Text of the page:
The teasingly if rather improbably premised Humpday arrives on the now-engorged scene of romantic comedies—bro, hetero, or otherwise—that revels in tolerable embarrassment as some primary revelation about human nature. Well enough, as comedy often succeeds by mining a shortcut to our basest instincts, bypassing good intentions and cultivated behaviour. If comedy’s cruelty lies in its efficiency, its tenderness is derived from the deployment of our collectively recognizable errors. Vulnerability, then, is the fulcrum of the genre, the spectacle from which we unbearably cringe or conversely surrender with comfort.
In this context Humpday’s nominal hook—of two straight buddies daring to have sex together for an amatuer porn contest—would appear to have some agenda, designed for maximum irony in which the codes of heterosexual masculinity are rendered as oxymoronically as jumbo shrimp when confronted by the cruel comedy that is the more or less the avowed sexual self. To director Lynne Shelton’s considerable credit, Humpday delineates that perennially privileged, and thus imperiled, domain of male intimacy with a subtlety that echoes the ambivalence of sexual self-realization. Humpday’s conceit forces the issue like an unwanted question at a drunken party, then mumbles toward a rather dignified response suggesting that, with regards to our sexuality, the comedy is intrinsic but the cruelty is optional.
Ben (Mark Duplass) is first glimpsed in grainy bedroom light, locked in embrace with his wife Anna (Alycia Delmore), engaged in pillow talk but too tired for sex. ”You’re awesome,” he tells her, when it appears they are consensually off the hook to get it on, the ironic consolation of stereotypical spouses still in love but no longer having sex for pleasure. It’s a telling sequence for its unforced introduction to the mundane world that Humpday inhabits, signifying a realistic domestic situation and the particular vernacular of the outwardly caring husband and, by extension, a generation. A late night knock at the door disturbs their adult slumber: in crashes old college buddy Andrew (Joshua Leonard), a shock of blond hair leaking out from beneath a fedora, just back from Mexico, all too eager to reclaim a friendship that appears to have lost some lustre with age and competing priorities. ”I love you, man,” he proclaims to Ben, gifting him with a wooden duck from Oaxaca while disapproving of his coffee-table lifestyle, the two taking jabs at their respectively expanding paunches; Ben’s wife goes barely recognized.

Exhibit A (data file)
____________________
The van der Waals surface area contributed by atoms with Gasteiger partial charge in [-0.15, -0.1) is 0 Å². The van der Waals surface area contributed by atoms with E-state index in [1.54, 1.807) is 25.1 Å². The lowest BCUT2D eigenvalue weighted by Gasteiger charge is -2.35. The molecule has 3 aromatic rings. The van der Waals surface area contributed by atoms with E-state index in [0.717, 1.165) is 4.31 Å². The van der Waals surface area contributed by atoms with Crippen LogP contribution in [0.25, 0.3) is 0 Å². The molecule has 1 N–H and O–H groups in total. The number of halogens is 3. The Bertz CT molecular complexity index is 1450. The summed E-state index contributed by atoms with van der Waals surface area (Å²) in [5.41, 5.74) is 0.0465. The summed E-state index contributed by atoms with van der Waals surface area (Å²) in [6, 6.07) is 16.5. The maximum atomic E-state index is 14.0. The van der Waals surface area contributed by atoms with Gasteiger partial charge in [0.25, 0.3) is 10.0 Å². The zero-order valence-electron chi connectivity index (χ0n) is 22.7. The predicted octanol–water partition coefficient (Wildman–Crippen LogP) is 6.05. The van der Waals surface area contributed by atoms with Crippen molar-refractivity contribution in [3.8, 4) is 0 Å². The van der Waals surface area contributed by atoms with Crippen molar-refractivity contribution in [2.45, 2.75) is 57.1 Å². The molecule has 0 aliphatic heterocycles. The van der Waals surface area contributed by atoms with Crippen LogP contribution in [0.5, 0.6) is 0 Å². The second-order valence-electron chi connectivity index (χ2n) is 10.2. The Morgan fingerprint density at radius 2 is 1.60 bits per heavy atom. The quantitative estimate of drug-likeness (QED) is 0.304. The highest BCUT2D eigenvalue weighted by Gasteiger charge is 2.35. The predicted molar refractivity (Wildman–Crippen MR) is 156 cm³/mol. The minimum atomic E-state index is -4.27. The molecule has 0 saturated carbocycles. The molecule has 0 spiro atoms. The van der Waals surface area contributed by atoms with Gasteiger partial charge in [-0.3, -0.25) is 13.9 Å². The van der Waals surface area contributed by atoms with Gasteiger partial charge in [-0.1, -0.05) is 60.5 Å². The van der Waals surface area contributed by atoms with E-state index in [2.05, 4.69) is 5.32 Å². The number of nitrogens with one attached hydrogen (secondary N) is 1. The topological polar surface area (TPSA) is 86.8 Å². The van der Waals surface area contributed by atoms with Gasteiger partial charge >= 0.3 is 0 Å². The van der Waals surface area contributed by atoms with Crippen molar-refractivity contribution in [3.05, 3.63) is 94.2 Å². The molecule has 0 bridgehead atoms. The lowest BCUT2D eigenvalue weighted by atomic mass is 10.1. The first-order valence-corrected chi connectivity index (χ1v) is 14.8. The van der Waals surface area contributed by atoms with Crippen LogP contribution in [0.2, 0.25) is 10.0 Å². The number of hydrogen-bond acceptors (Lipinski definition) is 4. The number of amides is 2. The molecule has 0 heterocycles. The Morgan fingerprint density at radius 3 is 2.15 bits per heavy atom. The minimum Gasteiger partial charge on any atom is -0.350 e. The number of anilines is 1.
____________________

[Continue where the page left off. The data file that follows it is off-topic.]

Given the less-than-exotic domestic milieu and matching demographic, there are ample points for potential identification (hallmark of the hyper-articulate but haltingly articulated wisdom of the mumblemonde). What middle-aged white American male doesn’t recognize something painfully familiar in Ben’s domesticated, behind-the-back apology on behalf of a free-spirited friend who shows up at his doorstep unannounced? And who hasn’t wanted, like Andrew, to believe that the exotic mystery of the universe might be summoned as simply as ritually dissolving a lump of sugar under the tongue? Humpday’s hermetic scenario (and its pinched mise en scène lensed by cinematographer Benjamin Kasulke) suggests the ambivalence intrinsic to feelings of Home (not unlike sexuality); that we suffer from too much or too little exposure. Shelton taps this via the mercurial details tucked into improvised dialogue as opposed to proper backstory, wherein an auspicious hat inherited from a Moroccan princess competes with a dutifully prepared pork chop as a signifier of mutually exclusive lifestyles.